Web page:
How does a new restaurant get away with having just six items on the menu? By making all of them very, very well. What you’ll get at the Soul Food Joint is crispy-battered fried chicken, fall-off-the-bone ribs, tender-as-a-lullaby pulled pork, simmered-to-perfection collards, boy-oh-boy baked mac & cheese, and deviled eggs better than the ones your grandmother made.
In this case, owner Shaun Jenkins’ late grandmother, from Butler, Alabama, created the recipes. “Then she passed that special touch down to my mother, Helen Alexander, who showed me everything I know about comforting the soul through delicious foods,” Jenkins says.
He describes his little spot as “somewhere between a restaurant and a food truck,” and indeed, patrons may either sit inside or pick up their food at a window that opens onto the sidewalk. Sharing space with The Salad Maker at 300 Market St., The Soul Food Joint is open 11am to 3pm Wednesdays in June, after which the hours and the Friday and Saturday night menu (served until 3am!) will expand.
In March, we reported that a distillery with the provisional name Vodka House would open in the former Clock Shop building at 201 W. Water St. We were right! Charlottesville’s Wilson Craig, a 2016 UVA grad, and his father, Hunter E. Craig—local bank executive, real estate mogul, and member of the UVA Board of Visitors—are looking at a July opening of Waterbird, a maker of “premium distilled spirits,” according to a sign outside the corner shop. Hunter Smith, of Champion Brewing Company, has signed on as a consultant. Wilson Craig says the distillery’s completion has been fast-tracked for July 1, with production beginning shortly thereafter. A source familiar with the project says Waterbird will produce canned beverages. “It’s going to be different than anything else in Charlottesville,” Craig says. “We’re excited.”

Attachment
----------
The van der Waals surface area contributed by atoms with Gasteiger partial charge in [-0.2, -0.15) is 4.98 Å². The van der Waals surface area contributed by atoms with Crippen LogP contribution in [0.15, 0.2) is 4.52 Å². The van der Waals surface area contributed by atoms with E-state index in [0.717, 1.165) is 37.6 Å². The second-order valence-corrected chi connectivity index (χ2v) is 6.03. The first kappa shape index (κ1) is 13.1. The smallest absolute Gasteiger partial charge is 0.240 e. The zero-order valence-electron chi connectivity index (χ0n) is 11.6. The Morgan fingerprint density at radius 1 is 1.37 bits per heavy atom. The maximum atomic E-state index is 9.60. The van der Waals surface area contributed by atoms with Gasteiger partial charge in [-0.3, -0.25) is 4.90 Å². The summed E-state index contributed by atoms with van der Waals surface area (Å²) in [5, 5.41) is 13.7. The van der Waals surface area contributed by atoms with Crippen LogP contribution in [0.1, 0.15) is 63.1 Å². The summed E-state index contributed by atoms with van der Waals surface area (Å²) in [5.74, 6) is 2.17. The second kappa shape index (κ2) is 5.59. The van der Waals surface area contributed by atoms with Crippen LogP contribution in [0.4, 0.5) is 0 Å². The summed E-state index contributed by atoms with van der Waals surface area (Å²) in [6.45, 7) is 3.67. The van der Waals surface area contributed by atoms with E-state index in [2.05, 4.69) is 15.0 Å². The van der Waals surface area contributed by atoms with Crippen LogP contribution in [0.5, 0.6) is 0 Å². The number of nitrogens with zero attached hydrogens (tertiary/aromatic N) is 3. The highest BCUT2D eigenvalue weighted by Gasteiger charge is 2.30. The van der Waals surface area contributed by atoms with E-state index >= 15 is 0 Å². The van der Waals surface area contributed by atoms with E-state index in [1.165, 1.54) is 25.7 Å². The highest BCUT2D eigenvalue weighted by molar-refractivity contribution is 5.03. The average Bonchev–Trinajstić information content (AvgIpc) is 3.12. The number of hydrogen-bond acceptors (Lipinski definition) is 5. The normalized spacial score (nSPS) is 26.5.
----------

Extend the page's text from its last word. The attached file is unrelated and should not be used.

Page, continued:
Now you’re cookin’!
After a gnocchi-making tutorial on June 9, Red Pump Kitchen’s summer Sunday cooking classes move on to pizza and cavatelli on July 12 and August 11, respectively. Newbies and serious foodies alike can sharpen their knife skills, knead to their hearts’ content, and learn how to make Tuscan-inspired sauces. See redpumpkitchen.com for details.